Texas-based rock/blues artist Gary Clark Jr. has been making and playing music for quite a while by now. At just 33 years old, he’s played alongside the likes of Eric Clapton, B.B. King, and John Mayer, and has made the rounds on late night show stages as well. He’s by no means an unknown. But he’s probably about to get a little bit more mainstream – which we’ll explain in a bit.
Clark released his first albums in 2004 and 2008, but stepped it up a notch and in some ways made his true professional debut with 2012’s Black and Blu, released under the Warner Bros. label. The album earned some praise, particularly for Clark’s guitar playing, and was actually nominated as Best Contemporary Blues Album at the Blues Music Awards. It provided an interesting mix of rock instrumentals and blues-y lyrics and melodies, and is actually a pretty fascinating listen.
In 2015, Clark followed up Black and Blu with his second Warner Bros. album, and, with a largely similar style, exceeded expectations. The album reached number one on the Billboard blues charts (again, with a heavy dose of rock and a bit of hip-hop and R&B thrown in also also). The album was praised as a highly individual effort, with NPR in particular lauding Clark for stepping outside what would have been an easy mold to fall into. The publication’s review stated that while Clark knew the rules and expectations for a potential blues/classic rock savior, he wouldn’t be following them.
As he’s gained recognition, Clark has been anointed by some as the new Jimi Hendrix, which is a pretty difficult comparison. For one thing, it puts him in elite company to live up to; for another, Hendrix’s music has never really gone anywhere in the 47 years since his death. His songs frequently appear in films, and also featured in an internet game that was released just last year. Apparently, game developer NetEnt was able to reach a mutual agreement with the Hendrix family to use his sounds and likeness to craft the game. It’s things like these that have seemed to keep him generally present like few other artists who have been gone so long.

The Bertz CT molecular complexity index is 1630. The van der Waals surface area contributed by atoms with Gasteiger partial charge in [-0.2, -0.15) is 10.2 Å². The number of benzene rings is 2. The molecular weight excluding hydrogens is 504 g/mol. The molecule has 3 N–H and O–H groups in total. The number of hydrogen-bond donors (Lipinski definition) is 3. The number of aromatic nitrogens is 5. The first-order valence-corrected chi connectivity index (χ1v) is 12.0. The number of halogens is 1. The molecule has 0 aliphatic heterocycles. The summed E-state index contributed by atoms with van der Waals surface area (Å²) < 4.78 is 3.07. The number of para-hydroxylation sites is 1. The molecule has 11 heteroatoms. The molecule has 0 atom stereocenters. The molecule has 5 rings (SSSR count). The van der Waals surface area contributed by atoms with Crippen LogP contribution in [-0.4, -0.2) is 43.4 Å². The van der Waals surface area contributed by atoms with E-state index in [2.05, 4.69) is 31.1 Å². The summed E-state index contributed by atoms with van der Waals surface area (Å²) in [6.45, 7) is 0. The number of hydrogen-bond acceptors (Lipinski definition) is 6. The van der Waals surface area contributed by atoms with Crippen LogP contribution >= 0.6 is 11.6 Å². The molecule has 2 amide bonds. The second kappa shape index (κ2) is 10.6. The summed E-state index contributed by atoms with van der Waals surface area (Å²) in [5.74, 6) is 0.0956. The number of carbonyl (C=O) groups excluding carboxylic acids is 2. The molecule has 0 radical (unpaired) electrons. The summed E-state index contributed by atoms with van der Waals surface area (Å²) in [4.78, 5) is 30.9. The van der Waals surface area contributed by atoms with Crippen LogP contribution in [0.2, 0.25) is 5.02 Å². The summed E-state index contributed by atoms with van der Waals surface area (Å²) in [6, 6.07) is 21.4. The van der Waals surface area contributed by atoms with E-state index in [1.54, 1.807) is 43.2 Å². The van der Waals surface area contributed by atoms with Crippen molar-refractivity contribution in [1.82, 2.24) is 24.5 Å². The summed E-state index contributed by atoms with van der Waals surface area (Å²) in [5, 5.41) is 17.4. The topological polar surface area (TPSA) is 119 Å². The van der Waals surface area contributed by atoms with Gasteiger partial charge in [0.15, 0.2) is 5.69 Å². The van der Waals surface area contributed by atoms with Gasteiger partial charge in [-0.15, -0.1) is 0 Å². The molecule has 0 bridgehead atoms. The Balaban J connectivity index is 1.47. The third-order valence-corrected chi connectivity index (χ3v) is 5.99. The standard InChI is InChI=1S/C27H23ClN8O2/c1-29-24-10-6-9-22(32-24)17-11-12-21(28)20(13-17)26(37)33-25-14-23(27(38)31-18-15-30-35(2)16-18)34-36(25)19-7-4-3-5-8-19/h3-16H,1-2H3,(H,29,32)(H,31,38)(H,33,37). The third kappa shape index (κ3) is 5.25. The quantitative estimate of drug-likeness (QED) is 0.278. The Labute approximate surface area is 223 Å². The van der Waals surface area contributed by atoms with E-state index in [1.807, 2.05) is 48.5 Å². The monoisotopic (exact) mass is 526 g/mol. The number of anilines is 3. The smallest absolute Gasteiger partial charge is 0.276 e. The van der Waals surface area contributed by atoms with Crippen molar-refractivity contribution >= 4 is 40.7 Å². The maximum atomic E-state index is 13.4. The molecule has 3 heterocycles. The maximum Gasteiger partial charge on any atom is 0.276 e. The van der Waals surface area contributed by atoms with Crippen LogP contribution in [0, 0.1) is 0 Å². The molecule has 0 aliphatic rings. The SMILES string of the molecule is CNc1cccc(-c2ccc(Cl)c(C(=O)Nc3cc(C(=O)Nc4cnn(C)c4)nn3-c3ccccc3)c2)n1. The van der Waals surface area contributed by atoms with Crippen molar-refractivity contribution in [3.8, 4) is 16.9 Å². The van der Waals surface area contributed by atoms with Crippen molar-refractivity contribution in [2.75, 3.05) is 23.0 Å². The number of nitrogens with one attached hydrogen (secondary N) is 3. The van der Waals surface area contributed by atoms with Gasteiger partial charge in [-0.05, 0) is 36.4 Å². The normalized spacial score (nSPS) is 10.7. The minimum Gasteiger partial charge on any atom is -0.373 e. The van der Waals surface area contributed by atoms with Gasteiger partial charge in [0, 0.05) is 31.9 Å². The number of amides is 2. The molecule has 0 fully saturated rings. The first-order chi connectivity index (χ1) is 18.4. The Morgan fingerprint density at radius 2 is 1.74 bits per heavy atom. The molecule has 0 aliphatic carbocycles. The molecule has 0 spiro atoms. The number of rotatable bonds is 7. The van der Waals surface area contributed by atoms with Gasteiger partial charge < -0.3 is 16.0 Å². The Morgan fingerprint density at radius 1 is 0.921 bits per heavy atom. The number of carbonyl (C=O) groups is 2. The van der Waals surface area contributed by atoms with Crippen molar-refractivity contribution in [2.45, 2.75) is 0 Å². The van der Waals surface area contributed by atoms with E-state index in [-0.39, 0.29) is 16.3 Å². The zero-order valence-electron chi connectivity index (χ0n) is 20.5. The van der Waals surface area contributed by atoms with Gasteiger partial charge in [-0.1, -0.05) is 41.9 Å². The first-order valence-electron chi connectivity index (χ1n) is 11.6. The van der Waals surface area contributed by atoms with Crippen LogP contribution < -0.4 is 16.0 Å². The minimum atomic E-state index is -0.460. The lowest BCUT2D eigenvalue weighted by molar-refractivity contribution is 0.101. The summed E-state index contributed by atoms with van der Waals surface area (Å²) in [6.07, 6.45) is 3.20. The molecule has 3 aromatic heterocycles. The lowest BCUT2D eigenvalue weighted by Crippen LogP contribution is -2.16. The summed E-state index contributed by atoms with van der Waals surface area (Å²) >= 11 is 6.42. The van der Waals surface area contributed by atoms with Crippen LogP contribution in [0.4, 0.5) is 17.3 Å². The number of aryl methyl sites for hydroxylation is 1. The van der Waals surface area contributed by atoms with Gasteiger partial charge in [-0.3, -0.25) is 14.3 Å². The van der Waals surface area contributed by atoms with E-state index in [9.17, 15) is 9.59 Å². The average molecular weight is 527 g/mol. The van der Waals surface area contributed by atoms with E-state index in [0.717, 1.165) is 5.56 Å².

The idea of a “new Hendrix” is one that’s easy to throw around in general. But more often than not, what we hear is closer to “best guitarist since Hendrix.” It’s a label many have ascribed to Clapton, or even Mayer, in fact. Clark faces a more unique pressure, being referred to as a new iteration of perhaps history’s greatest guitarist, rather than simply being compared to him.
For his part, however, Clark seems to have humbly embraced the mantle, and in the process owned it. Earlier this year, he played at the Monterey International Pop Festival for its 50th anniversary, and was quoted in Rolling Stone talking about the impact of the festival, and Hendrix, on his own music. Clark played a cover of Hendrix’s “Third Stone From The Sun,” and said of the comparisons that he’d soak it up, because he knows that kind of distinction can disappear – and, as he put it, there’s some kid with a guitar out there coming for him.
It’s a pretty impressive outlook for a guy who’s still very young and, one would think, feels a great deal of pressure to live up to his own talent. But it should serve Clark well if and when he becomes even more famous. As to that, we mentioned that he’d be getting more mainstream, and that’s thanks largely to a move that incidentally feels quite Hendrix-y. Clark has done a cover of The Beatles’ “Come Together” that’s being used in trailers for Warner Bros. Justice League movie, and the high-octane take on the old hit has generated some attention online. Hearing him do it, it almost seems like a song Hendrix would eventually have covered – and it’s probably going to amplify Clark’s audience significantly.
Count us among those who will be listening.